"although He existed in the form of God, did not regard equality with God a thing to be grasped, but emptied Himself, taking the form of a bond-servant, and being made in the likeness of men. Being found in appearance as a man, He humbled Himself by becoming obedient to the point of death, even death on a cross. For this reason also, God highly exalted Him, and bestowed on Him the name which is above every name, so that at the name of Jesus every knee will bow, of those who are in heaven and on earth and under the earth, and that every tongue will confess that Jesus Christ is Lord, to the glory of God the Father."
- Philippians 2:6-11

Charles Spurgeon, one of history's most acclaimed preachers, taught on the incarnation of Christ on Christmas Eve of 1854:

"Oh, wondrous stoop of condescension, that our blessed Jesus should be girded with humility and stoop so low! Ah, if He stooped, why should He bend to such a lowly birth? And if He bowed, why should He submit, not simply to become the Son of poor parents, but to be born in so miserable a place?
Let us take courage here. If Jesus Christ was born in a manger in a rock, why should He not come and live in our rocky hearts? If He was born in a stable, why should not the stable of our souls be made into a house for Him? If He was born in poverty, may not the poor in spirit expect that He will be their Friend? If He thus endured degradation at the first, will He count it any dishonor to come to the very poorest and humblest of His creatures and tabernacle in the souls of His children? Oh, no!"

The incarnation of Immanuel- God With Us- offers us hope. By his humility in coming to earth, Christ showed us that he was here to save even the lowly and the weak. As Spurgeon noted, "why should not the stable of our souls be made into a house for Him?" The beauty of God With Us is that while we were yet sinners, Christ died for us. He died for us even in his birth in Bethlehem. Christ was crucified even when the shepherds made their way to the stable.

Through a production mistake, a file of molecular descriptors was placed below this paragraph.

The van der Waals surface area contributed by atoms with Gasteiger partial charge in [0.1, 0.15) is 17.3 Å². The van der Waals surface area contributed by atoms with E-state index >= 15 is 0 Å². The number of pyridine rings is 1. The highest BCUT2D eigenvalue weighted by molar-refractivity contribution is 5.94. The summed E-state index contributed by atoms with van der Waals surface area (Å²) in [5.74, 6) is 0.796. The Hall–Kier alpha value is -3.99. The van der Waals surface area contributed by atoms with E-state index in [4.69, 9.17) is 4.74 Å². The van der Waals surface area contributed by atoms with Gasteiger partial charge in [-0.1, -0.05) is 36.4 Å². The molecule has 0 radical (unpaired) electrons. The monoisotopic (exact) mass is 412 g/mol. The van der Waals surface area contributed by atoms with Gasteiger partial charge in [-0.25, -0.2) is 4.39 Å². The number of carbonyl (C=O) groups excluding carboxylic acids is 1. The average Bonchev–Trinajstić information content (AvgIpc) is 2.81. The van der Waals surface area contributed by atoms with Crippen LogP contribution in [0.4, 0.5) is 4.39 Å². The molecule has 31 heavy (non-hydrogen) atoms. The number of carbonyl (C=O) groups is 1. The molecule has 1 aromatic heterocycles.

There was never any plan B. Jesus' purpose in being born was always to die for the sins of the world and pay our sin debt. 

While we open our presents and spend time with friends, family, and loved ones this holiday season, let us remember the significance of the incarnation. Jesus gave us his life, both living and dying, so that we could have a relationship with God again. The sweetness of relationships with those we love are just a tiny glimpse of the pure relationship we will have with Jesus when we are with Him in heaven. Likewise, the loneliness felt by many at this time of year is a  reminder that this world is not our home.

Thank God that he didn't condemn us to the loneliness of this world, but entered into it Himself so that we would have hope beyond it! This is the joy of Christmas, the significance of the incarnation.

Christ by highest heav'n adored
Christ the everlasting Lord!
Late in time behold Him come
Offspring of a Virgin's womb
Veiled in flesh the Godhead see
Hail the incarnate Deity
Pleased as man with man to dwell
Jesus, our Emmanuel
Hark! The herald angels sing
"Glory to the newborn King!"
- Hark the Herald Angels Sing, vs. 2

By Steven Bowman,
December 24, 2014